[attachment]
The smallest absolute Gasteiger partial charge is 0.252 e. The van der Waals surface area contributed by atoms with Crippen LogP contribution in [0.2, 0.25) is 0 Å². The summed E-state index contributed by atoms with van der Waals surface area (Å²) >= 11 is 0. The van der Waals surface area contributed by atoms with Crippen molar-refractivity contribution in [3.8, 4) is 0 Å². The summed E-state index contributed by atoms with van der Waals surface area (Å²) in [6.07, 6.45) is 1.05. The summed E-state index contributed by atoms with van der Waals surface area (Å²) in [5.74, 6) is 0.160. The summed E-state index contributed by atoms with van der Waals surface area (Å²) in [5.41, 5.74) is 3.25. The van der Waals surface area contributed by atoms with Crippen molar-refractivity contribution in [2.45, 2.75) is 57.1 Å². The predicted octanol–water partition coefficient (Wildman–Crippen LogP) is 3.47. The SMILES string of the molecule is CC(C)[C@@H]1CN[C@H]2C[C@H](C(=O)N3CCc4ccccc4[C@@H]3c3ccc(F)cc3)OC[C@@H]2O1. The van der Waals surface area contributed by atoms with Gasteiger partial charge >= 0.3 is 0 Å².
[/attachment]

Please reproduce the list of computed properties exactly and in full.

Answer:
The smallest absolute Gasteiger partial charge is 0.252 e. The van der Waals surface area contributed by atoms with Crippen LogP contribution in [0.2, 0.25) is 0 Å². The summed E-state index contributed by atoms with van der Waals surface area (Å²) >= 11 is 0. The van der Waals surface area contributed by atoms with Crippen molar-refractivity contribution in [3.8, 4) is 0 Å². The summed E-state index contributed by atoms with van der Waals surface area (Å²) in [6.07, 6.45) is 1.05. The summed E-state index contributed by atoms with van der Waals surface area (Å²) in [5.74, 6) is 0.160. The summed E-state index contributed by atoms with van der Waals surface area (Å²) in [5.41, 5.74) is 3.25. The van der Waals surface area contributed by atoms with Crippen molar-refractivity contribution in [2.45, 2.75) is 57.1 Å². The predicted octanol–water partition coefficient (Wildman–Crippen LogP) is 3.47. The SMILES string of the molecule is CC(C)[C@@H]1CN[C@H]2C[C@H](C(=O)N3CCc4ccccc4[C@@H]3c3ccc(F)cc3)OC[C@@H]2O1. The van der Waals surface area contributed by atoms with Gasteiger partial charge >= 0.3 is 0 Å².